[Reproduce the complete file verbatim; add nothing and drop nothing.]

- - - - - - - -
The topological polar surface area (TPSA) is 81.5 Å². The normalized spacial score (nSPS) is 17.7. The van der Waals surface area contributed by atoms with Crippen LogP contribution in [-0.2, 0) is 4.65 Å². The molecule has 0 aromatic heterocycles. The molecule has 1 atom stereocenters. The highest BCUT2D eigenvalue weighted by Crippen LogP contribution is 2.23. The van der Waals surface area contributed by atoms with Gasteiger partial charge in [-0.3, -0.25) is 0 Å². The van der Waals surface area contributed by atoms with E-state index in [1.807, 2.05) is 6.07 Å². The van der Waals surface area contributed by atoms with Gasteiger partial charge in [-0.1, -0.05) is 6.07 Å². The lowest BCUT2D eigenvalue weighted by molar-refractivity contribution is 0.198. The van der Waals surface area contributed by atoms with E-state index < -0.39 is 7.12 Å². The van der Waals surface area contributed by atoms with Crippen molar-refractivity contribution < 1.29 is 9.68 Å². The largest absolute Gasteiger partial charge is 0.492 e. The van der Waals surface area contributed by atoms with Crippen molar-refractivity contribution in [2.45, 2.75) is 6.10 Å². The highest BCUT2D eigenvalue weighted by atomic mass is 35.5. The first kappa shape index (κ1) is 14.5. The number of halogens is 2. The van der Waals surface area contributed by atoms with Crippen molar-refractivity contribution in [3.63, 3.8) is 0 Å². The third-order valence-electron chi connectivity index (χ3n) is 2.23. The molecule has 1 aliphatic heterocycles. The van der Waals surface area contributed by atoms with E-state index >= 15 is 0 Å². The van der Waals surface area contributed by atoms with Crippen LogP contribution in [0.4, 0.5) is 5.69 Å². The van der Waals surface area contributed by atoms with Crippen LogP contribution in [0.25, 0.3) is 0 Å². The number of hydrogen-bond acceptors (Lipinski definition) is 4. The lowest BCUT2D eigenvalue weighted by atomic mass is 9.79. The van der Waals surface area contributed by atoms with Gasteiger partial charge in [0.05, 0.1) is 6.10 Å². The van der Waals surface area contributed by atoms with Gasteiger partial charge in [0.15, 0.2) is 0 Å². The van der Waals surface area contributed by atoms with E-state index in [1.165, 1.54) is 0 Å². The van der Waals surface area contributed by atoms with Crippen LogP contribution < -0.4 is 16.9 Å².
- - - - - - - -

The topological polar surface area (TPSA) is 81.5 Å². The normalized spacial score (nSPS) is 17.7. The van der Waals surface area contributed by atoms with Crippen LogP contribution in [-0.2, 0) is 4.65 Å². The molecule has 0 aromatic heterocycles. The molecule has 1 atom stereocenters. The highest BCUT2D eigenvalue weighted by Crippen LogP contribution is 2.23. The van der Waals surface area contributed by atoms with Gasteiger partial charge in [-0.3, -0.25) is 0 Å². The van der Waals surface area contributed by atoms with E-state index in [1.807, 2.05) is 6.07 Å². The van der Waals surface area contributed by atoms with Gasteiger partial charge in [-0.1, -0.05) is 6.07 Å². The lowest BCUT2D eigenvalue weighted by molar-refractivity contribution is 0.198. The van der Waals surface area contributed by atoms with E-state index < -0.39 is 7.12 Å². The van der Waals surface area contributed by atoms with Crippen molar-refractivity contribution < 1.29 is 9.68 Å². The largest absolute Gasteiger partial charge is 0.492 e. The van der Waals surface area contributed by atoms with Crippen molar-refractivity contribution in [2.45, 2.75) is 6.10 Å². The highest BCUT2D eigenvalue weighted by atomic mass is 35.5. The first kappa shape index (κ1) is 14.5. The number of halogens is 2. The van der Waals surface area contributed by atoms with Crippen molar-refractivity contribution in [3.63, 3.8) is 0 Å². The third-order valence-electron chi connectivity index (χ3n) is 2.23. The molecule has 1 aliphatic heterocycles. The van der Waals surface area contributed by atoms with E-state index >= 15 is 0 Å². The van der Waals surface area contributed by atoms with Crippen LogP contribution in [0.4, 0.5) is 5.69 Å². The van der Waals surface area contributed by atoms with Crippen LogP contribution in [0.25, 0.3) is 0 Å². The number of hydrogen-bond acceptors (Lipinski definition) is 4. The lowest BCUT2D eigenvalue weighted by atomic mass is 9.79. The van der Waals surface area contributed by atoms with Gasteiger partial charge in [0.05, 0.1) is 6.10 Å². The van der Waals surface area contributed by atoms with Gasteiger partial charge in [0.15, 0.2) is 0 Å². The van der Waals surface area contributed by atoms with E-state index in [1.165, 1.54) is 0 Å². The van der Waals surface area contributed by atoms with Crippen LogP contribution < -0.4 is 16.9 Å².